The Blackstone Group wrote down its real estate investments by 19 percent in the first three months of this year – however more write-downs are to come in 2009.
Blackstone president Tony James said the New York-based firm recorded losses of $211.9 million in the first quarter, compared to losses of $477 million in the last quarter of 2008.
Those write-downs were across all property sectors, but were felt keenly in Blackstone’s lodging and office assets, James said. “I cannot think of a market in the world [in terms of real estate] that doesn’t have headwinds,” James added on a media conference call.
He told PERE on that call though that Blackstone expected further real estate write-downs in 2009, with the industry lagging the general economy. “Real estate has some catching up to do,” he said, predicting that the “underlying economy will continue to decline”, even given the recent upswing in global stock markets.
James reiterated Blackstone’s focus on real estate debt and rescue financing, and confirmed the firm was raising a distressed real estate debt fund. He expected opportunities to emerge later in 2009 and possibly early 2010 saying: “You want to have a combination of a desperate seller and an economic cycle near the bottom.”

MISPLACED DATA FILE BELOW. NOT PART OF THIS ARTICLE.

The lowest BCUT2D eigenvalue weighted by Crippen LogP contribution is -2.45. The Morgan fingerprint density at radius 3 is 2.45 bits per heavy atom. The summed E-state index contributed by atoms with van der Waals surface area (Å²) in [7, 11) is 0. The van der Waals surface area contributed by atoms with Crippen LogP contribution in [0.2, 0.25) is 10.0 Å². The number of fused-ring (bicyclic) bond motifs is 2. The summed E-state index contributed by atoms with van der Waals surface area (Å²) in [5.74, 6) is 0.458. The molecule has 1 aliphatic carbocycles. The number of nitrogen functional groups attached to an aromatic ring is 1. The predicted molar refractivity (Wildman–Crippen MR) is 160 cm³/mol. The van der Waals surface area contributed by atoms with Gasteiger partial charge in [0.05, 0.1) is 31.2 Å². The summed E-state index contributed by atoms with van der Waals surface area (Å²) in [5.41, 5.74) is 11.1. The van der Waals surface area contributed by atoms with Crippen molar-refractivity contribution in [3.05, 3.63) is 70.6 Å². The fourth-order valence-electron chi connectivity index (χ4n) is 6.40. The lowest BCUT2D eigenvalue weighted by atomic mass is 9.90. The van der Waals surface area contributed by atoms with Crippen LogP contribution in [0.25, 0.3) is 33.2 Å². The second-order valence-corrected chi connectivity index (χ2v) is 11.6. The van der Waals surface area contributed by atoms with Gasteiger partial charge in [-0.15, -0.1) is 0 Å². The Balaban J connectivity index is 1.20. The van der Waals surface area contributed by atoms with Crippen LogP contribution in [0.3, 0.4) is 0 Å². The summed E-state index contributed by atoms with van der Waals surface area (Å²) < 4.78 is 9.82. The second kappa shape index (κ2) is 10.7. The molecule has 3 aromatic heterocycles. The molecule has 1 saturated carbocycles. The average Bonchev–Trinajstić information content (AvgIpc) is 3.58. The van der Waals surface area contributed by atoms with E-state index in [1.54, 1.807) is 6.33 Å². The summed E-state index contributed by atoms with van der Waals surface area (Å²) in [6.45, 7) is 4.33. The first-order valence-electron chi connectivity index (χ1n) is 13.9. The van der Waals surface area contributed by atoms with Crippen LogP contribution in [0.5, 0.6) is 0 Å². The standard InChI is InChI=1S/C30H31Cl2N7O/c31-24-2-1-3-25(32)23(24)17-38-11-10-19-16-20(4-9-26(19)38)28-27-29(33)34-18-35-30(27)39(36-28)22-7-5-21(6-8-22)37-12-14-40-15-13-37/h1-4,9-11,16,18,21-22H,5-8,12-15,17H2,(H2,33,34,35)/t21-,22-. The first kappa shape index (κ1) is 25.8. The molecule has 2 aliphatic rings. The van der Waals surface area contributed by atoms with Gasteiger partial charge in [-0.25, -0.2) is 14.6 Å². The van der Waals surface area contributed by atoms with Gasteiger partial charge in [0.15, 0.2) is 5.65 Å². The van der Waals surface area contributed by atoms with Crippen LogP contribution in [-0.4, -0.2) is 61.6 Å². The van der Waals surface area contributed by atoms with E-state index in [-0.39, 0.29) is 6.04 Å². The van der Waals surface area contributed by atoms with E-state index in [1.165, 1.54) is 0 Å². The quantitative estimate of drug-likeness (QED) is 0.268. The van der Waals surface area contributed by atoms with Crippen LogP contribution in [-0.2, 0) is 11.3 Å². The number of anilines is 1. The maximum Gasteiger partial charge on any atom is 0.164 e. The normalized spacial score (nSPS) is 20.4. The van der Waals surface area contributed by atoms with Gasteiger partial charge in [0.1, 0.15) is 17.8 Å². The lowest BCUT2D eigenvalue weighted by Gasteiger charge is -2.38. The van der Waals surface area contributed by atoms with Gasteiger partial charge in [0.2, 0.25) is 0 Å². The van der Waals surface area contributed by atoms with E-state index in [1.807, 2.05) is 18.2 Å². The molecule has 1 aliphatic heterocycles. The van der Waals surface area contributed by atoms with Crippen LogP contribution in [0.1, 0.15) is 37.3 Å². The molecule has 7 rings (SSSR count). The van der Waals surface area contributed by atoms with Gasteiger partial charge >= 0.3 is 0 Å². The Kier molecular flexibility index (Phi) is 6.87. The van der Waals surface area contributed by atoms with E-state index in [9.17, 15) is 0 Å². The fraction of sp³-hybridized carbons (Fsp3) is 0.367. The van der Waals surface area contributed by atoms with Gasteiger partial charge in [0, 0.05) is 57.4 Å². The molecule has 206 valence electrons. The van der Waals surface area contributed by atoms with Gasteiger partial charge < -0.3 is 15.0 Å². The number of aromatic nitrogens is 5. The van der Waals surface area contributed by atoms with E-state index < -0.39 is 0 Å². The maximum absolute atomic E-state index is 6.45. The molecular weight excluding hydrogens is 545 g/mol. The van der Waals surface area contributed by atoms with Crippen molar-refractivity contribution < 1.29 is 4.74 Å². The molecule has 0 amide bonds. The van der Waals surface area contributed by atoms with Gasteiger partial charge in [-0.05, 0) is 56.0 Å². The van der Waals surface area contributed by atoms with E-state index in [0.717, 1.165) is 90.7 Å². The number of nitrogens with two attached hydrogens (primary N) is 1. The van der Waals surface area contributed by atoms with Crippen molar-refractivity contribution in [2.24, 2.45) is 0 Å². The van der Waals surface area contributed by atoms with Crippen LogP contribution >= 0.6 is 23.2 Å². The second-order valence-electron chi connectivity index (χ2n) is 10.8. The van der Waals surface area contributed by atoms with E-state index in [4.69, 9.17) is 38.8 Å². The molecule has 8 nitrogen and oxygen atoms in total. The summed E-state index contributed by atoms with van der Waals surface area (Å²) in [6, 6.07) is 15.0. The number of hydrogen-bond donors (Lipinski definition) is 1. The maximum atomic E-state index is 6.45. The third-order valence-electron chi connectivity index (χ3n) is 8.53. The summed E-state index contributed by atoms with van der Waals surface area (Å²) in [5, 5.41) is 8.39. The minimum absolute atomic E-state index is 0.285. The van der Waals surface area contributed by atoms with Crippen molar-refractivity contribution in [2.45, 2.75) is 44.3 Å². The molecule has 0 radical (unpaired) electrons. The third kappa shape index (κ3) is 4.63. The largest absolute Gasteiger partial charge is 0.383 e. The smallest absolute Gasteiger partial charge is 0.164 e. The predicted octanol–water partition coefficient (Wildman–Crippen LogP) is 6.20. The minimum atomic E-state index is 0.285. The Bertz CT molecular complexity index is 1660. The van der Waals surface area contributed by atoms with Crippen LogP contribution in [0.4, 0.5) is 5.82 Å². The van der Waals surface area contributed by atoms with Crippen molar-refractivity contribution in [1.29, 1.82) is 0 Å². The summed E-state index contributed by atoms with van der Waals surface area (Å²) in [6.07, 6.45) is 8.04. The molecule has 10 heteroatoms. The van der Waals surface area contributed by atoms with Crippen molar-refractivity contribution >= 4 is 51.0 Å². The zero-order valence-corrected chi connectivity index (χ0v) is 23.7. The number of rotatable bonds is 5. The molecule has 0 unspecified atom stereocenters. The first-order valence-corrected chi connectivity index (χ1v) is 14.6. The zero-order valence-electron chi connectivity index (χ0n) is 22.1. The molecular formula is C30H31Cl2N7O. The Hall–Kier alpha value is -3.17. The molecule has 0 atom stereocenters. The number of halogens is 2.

Blackstone has $12 billion in dry powder after raising almost €3.1 billion for its latest European fund, Blackstone Real Estate Partners Europe III. That fund follows on the back of Blackstone Real Estate Partners VI, which closed last April on $10.9 billion. Much of the fund has yet to be invested.
James said Blackstone was currently looking at senior commercial real estate-backed securities, with potential returns of up to 20 percent. “For the risk that looks really attractive,” James said.
Overall, Blackstone reported losses of $93 million in the first quarter, compared to earnings of negative $827 million in the last three months of 2008. Private equity investments were written down by an average 3 percent across the portfolio, James said, with losses for the quarter of $68.4 million. James said the firm had $13 billion in dry powder for private equity investments and was teaming up Blackstone’s asset management arm, GSO Capital Partners, to target debt financing to corporate companies.